Arianespace CEO Stephane Israel said: “I want to express my gratitude to our friends and partners in Riyadh, where I am sure this success is being celebrated.”

Along with the Saudi government, it will also serve Hellas-Sat, a subsidiary of Riyadh-based satellite operator Arabsat.

“Today we celebrated the success of the launch of the Ariane 5 mission. KACST is honored to provide the satellite in the name of Saudi Arabia thanks to the support of King Salman and the overseeing of Crown Prince Mohammed bin Salman,” said Dr. Badr Al-Suwaidan, SGS-1 program director from KACST.

The satellite was manufactured, tested and operated with the participation of Saudi engineers and scientists. 

The crown prince oversaw manufacturing stages during his visit to Lockheed Martin’s San Francisco headquarters.

The Ariane 5 rocket used in the launch is designed for heavier, dual launches. The French Guiana Space Center is the world’s only dedicated commercial space base, with the launch located near water and away from population centers.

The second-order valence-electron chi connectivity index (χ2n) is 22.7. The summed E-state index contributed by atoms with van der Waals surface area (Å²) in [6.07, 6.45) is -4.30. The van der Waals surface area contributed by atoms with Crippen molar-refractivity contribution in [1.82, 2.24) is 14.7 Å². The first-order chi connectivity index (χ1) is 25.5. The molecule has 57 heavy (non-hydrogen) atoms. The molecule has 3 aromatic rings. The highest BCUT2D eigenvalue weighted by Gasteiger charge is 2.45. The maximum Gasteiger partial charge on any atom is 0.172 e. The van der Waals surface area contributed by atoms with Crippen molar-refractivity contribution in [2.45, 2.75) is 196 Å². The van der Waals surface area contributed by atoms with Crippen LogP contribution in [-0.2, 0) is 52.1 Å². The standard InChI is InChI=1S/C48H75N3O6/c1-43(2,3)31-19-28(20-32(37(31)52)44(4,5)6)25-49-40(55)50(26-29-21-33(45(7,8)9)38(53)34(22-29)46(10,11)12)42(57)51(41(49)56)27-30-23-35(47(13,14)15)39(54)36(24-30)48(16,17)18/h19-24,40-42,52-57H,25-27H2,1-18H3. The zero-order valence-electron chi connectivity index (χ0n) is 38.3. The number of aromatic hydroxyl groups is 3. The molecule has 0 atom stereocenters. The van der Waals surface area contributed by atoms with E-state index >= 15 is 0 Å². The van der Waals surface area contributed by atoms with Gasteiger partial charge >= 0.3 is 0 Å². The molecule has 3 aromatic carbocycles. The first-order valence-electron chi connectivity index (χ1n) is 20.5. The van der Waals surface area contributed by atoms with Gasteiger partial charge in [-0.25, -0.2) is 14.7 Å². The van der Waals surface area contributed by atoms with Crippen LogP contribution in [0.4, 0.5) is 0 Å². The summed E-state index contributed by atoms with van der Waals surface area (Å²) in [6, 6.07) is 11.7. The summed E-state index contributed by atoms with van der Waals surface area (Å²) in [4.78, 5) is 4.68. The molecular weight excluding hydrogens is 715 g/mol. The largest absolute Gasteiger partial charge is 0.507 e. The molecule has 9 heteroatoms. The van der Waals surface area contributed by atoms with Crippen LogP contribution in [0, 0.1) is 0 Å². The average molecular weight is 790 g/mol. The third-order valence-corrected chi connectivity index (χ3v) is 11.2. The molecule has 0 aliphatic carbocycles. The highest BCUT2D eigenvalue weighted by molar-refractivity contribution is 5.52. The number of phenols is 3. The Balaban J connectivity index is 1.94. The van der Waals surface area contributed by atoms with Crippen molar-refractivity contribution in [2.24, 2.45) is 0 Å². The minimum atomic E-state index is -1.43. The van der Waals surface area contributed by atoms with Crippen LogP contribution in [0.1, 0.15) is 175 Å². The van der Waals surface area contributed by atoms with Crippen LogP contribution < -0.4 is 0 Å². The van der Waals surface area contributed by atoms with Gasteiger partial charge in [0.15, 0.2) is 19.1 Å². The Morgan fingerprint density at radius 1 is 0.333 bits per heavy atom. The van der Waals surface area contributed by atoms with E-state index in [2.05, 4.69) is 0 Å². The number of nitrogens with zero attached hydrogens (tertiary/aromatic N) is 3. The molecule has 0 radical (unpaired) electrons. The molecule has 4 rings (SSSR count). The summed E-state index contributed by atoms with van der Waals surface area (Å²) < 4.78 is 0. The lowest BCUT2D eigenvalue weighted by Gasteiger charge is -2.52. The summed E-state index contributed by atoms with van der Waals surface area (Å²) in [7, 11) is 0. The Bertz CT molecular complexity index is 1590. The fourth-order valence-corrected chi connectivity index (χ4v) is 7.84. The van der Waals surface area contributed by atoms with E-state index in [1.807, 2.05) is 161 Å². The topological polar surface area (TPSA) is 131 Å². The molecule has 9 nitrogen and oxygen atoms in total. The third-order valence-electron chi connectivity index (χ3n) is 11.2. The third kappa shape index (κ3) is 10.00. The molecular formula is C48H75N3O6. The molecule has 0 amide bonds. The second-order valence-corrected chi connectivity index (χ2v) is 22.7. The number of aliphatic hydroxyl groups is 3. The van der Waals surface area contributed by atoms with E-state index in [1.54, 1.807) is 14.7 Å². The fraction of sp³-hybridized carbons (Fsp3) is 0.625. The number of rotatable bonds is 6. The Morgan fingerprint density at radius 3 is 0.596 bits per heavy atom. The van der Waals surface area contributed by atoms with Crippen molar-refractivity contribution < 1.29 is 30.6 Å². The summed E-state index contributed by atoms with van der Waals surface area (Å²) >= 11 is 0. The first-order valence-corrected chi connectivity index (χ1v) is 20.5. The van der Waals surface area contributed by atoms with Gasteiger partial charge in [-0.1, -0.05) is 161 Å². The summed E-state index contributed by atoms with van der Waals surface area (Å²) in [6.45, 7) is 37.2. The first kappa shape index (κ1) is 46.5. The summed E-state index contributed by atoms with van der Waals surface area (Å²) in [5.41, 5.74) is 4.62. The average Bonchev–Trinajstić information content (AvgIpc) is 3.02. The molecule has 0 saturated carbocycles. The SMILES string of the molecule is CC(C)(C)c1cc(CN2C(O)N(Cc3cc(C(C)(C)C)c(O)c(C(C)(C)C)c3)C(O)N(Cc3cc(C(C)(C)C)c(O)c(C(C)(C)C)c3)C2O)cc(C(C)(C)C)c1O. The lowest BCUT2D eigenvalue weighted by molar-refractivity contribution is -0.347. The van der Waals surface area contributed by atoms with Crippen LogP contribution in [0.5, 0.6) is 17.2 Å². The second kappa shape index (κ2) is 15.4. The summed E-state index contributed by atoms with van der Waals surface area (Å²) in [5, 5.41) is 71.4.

Richard Edwards, executive vice president of Lockheed Martin International, lauded his company’s strategic partnership with Saudi Arabia.

“The successful launch of this satellite is a first step in our unique partnership with KACST and Saudi Arabia, which is established on innovation, science, technology and human resources development,” he said.

The SGS-1 aims to employ advanced Ka-band capabilities to enable space communications at ultrafast speeds. 

It is part of the national strategic plan to provide high-specification communications services custom-made for the government sector, and to export these services to the Middle East, Africa, Europe and Central Asia. 

The satellite also aims to improve local capabilities and human resources, and create job opportunities in the space industry.

It uses advanced technologies that enable it to provide highly secure and anti-interference telecommunications.